(Rhode Island being Rhode Island, Paolino and Mansolillo are well-acquainted; the two ran against each other for mayor in 1986 in a campaign won comfortably by Paolino).

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In what the Senate president called “an abundance of caution” the state senate voted again and approved a bill putting casino gambling in Newport on the November ballot.

Senate President Teresa Paiva Weed says the governor’s legal counsel was worried that the part of the bill giving $1.5 million dollars to Newport would be considered an appropriation. And appropriation measures need a two-thirds majority, or 26 votes. It got only 24 votes in the final hours of the session.

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Rhode Island’s gaming industry may get a major boost. Massachusetts residents will decide if they want to get rid of all casino gambling in the Commonwealth.  Massachusetts casinos would pose direct competition to the Ocean State’s gaming revenue.

Two casinos have already been approved in Massachusetts: a resort-style in Springfield and a slot parlor in Plainville. The slot parlor would be fewer than twenty miles from Rhode Island’s Twin River casino in Lincoln.  But the new ruling could allow Commonwealth voters to stop that project dead in its tracks.

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A senate committee will look at legislation Wednesday creating a constitutional amendment centered on gambling in the Ocean State.

The bill would put a constitutional amendment before voters that states a casino or slot parlor cannot change locations without approval from voters in that city or town.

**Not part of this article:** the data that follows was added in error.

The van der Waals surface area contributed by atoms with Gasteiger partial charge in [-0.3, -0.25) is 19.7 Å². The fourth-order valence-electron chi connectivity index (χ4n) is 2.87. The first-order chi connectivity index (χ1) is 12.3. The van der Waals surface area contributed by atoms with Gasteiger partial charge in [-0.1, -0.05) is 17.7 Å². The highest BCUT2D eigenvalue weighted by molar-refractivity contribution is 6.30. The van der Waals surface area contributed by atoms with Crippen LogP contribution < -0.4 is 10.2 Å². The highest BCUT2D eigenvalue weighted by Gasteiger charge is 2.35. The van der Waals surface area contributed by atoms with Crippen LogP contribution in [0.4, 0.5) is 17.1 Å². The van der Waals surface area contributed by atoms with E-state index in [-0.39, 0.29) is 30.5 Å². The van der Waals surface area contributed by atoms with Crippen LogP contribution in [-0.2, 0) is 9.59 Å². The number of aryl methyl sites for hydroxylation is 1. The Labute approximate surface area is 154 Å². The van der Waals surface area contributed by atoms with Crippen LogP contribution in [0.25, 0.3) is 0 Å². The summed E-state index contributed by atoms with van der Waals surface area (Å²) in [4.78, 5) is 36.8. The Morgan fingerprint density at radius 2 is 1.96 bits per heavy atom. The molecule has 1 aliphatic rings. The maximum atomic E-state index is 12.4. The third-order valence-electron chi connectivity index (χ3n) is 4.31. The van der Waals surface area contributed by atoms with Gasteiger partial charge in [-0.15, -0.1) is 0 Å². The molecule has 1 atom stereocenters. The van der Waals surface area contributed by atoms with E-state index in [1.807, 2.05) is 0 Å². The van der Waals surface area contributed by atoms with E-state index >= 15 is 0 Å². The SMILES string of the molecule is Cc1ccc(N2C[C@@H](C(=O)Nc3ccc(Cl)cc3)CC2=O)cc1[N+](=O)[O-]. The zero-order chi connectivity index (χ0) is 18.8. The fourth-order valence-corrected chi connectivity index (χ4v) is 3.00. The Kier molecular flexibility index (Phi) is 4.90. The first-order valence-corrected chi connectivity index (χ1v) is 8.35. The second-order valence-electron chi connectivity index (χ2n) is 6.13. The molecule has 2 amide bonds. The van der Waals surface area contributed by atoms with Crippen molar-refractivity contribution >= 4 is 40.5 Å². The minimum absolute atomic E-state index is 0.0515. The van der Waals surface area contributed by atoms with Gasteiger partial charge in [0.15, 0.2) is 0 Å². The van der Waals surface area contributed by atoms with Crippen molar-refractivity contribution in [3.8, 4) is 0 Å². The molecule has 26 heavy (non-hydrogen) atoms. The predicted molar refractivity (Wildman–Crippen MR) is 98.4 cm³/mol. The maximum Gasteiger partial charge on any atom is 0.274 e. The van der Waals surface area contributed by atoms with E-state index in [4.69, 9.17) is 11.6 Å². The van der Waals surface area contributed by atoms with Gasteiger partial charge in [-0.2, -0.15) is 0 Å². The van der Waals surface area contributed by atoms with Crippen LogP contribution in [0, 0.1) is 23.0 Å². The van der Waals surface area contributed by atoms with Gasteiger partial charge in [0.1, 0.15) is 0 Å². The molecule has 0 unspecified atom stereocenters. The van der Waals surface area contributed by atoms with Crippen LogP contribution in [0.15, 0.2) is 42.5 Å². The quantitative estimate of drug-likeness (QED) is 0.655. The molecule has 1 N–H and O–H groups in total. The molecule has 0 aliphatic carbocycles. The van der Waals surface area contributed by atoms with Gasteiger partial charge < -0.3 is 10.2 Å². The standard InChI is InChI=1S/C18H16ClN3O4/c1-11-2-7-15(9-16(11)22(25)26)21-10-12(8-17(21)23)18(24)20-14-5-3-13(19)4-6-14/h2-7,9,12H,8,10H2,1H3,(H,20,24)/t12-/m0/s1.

A development team is looking to buy Newport Grand, but promises that if casino games are allowed at the slot parlor that it will not change locations.

The Newport City council has approved a resolution that could put table games back on the ballot. The council will ask the General Assembly to put the question to Newport voters.

Providence Business News Editor Mark Murphy joins Rhode Island Public Radio's Dave Fallon for a weekly business segment The Bottom Line.

This week Dave and Mark talk with Twin River Chairman John Taylor. They discuss where Massachusetts is looking to put a slot parlor and casinos and what that means for Twin River’s bottom line.

When to Listen

You can hear The Bottom Line each Friday at 5:50pm.

Do you have insight or expertise on this topic? Please email us, we'd like to hear from you. news@ripr.org

Ian Donnis / RIPR

Cranston Mayor Allan Fung, a Republican candidate for governor, joins Political Roundtable this week to discuss his plan for beating rival GOP candidate Ken Block; his opposition to Rhode Island's proposed pension settlement; the impact of Massachusetts gambling on Twin River; and Myrth York's endorsement for Gina Raimondo.

The Massachusetts Gaming Commission voted Friday to green-light a slot parlor in nearby Plainville, Massachusetts -- a scenario that would threaten to siphon customers from Rhode Island's most lucrative gambling entity, the Twin River casino in Lincoln.

In an interview, John E. Taylor Jr., Twin River's chairman and CEO, says he expects the slot parlor would cut Twin River's $290 million in annual revenue for the state by about 10 percent.